Secondly, Garza is the best available free agent pitcher available, but there are a few other options I would pursue, both via trades and free agency. As stated in my analysis of the position players, I think you listen to offers for Dom Brown. Coming off an All-Star “breakout” season, I think you could package him (and additional prospects not-named Mikael Franco) to get a long-term “number-3” starting pitcher whom you can have under club control for the next couple of years.

Thirdly, for fans calling on Adam Morgan or Jesse Biddle to start the season with the big club… cool your jets. Morgan had injury problems throughout 2013, and each time he came back he pitched less effectively. Biddle also looked stellar at times, but battled with his control, and you simply CANNOT rely on a young, unproven arm in a year in which so much is at stake.

Finally, I would not simply hand Ethan Martin a spot on the roster. I know fans salivated at the mid-90s fastball and knee-bending curve he put on display in Philly this past season. However, I saw him battle the strike zone while with the IronPigs and think he has to develop some consistency in throwing strikes before becoming a later-inning reliever.

What do you think of my ideas for Phillies 2014 pitching staff? What players do you think the team will add before spring training? Post a comment and let us know what you would do if you were the Phillies’ general manager this winter!

The SportsTalk Shop: Phillies Position Player 2014 Projections


Phillies Position Player 2014 Projections

Back in September, I gave my annual suggestions on what moves the Phillies should make for the upcoming winter trading and free agent season. With the World Series completed and offseason moves in the works, I want to give my take on the Phillies’ projected roster for position players, given the latest news, rumors and insights.

CF Jacob Ellsbury / Curtis Granderson
SS Jimmy Rollins
2b Chase Utley
1b Ryan Howard
RF Mike Morse / Nelson Cruz
C Carlos Ruiz / Dioneer Navaro
3b Cody Asche (might alternate with the catcher depending on if a right or left-handed pitcher is starting)
LF Ben Revere
Right-handed PH — Darin Ruff; Kevin Frandsen, Mark Reynolds or Chris Young
Left-handed PH — Cesar Hernandez or a Free Agent—preferably an outfielder and a ‘power bat’
Utility IF — Freddy Galvis
Backup C — Erik Kratz or Cameron Rupp

First of all, I know you are saying: “Wait…where’s Dom Brown?” I think it’s very possible that the Phillies look to trade Brown for a quality starting pitcher (perhaps included in a package for Tampa Bay’s David Price?). The Phillies’ needs include improving their outfield defense, adding a consistent bat and improving both their bullpen and starting rotation, all at the same time. You have to trade somebody and Brown’s stock will never be higher. I saw him play for years in the minors, and he was very inconsistent, both at the plate and in the field. With the Phillies this year, he hit over .270 with 24 HRs the first half of the year, then hit under .250 with 4 HRs the second half. His defense? Spectacular one minute, botching routine plays the next. You can’t improve this team while keeping it the same, and Brown can get you the most among the trade-able players.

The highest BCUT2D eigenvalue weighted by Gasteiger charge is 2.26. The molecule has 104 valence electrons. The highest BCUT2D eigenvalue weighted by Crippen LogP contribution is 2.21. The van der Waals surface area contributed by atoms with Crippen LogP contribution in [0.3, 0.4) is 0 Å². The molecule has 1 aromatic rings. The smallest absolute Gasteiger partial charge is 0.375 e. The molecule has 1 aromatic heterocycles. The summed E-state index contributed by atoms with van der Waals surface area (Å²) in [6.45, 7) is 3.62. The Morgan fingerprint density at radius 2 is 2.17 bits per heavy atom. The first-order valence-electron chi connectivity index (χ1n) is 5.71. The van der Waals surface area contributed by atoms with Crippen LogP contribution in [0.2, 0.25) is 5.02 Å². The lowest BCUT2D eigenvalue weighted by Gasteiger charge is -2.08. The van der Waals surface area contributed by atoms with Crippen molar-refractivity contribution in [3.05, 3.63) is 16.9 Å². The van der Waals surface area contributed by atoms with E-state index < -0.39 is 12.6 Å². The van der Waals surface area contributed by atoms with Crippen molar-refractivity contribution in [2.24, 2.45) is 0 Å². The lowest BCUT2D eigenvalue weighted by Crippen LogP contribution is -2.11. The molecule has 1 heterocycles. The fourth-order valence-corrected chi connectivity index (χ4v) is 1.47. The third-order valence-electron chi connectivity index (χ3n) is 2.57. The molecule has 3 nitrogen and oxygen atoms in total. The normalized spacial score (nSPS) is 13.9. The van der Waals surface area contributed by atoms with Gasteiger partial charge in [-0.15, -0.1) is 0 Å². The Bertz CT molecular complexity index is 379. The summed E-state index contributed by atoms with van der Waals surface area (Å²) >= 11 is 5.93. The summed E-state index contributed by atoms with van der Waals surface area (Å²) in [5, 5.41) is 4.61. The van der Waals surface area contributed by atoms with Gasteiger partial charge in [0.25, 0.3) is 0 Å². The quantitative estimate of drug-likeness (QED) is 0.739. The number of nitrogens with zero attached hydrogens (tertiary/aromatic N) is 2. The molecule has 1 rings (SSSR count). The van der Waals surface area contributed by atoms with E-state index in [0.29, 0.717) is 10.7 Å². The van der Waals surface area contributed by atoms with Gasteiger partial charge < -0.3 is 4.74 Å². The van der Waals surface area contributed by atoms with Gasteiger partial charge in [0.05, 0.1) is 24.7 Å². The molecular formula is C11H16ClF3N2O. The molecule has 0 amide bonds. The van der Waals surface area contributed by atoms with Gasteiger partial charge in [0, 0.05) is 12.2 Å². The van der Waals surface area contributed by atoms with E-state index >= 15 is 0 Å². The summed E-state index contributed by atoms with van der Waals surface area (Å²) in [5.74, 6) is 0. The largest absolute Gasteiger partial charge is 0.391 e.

Ellsbury is a guy the Phillies have coveted for some time. Although he’ll be EXTREMELY expensive to acquire, he adds power and a consistent bat to your lineup and is less likely to get resigned by his former team than some of the other free agents the Phils are looking at. Granderson is a cheaper option to play center field, and he should require a shorter deal if the Phillies want to go that route. Cruz is a question mark coming off his PED suspension and his offensive numbers in pitcher-friendly parks are dramatically lower. Morse is a quality clubhouse guy and is coming off a down year—meaning he’ll be affordable and allow you to add a right-handed power bat while allowing you to still spend money elsewhere. Young could also be a right-handed addition who is not a liability defensively. Adding any two of these players improves your outfield defense in THREE spots (moving Revere to left field helps solve his “weak arm” issue that he had in center field).

I’ve heard several other media members strongly suggesting the Phillies will trade Revere instead of Brown, but consider this: what did the Phillies give up last season to acquire Revere…and is that what you really want to have back in return? Trading Brown is not a popular move, but one that must be considered for the right value in return.

The Phillies could also kick the tires on free agent outfielders Carlos Beltran (who I suggested on RCN SportsTalk two years ago when he was available) or Corey Hart, but both have injury issues and the Phillies have enough health-questions already on the roster.

I think the Phillies will try to upgrade by adding a better left-handed bat of the bench than Roger Bernadina, although he did add speed and quality defense. The Phillies were hoping that Bernadina could rebound from his sub-Mendoza batting average in September, but weren’t exactly impressed with what they saw. Because of the lack of outfield depth, I kept Cesar Hernandez off my projected Opening Day roster for now. Major League baseball ruled that he can have an extra option and therefore be sent to Triple-A for the upcoming year. The Phillies were impressed by his bat and the way he adjusted to center field. The plan is to send him to winter ball to see if he can play shortstop. If he can adjust to another new position, he might give Galvis a run for the backup infielder spot.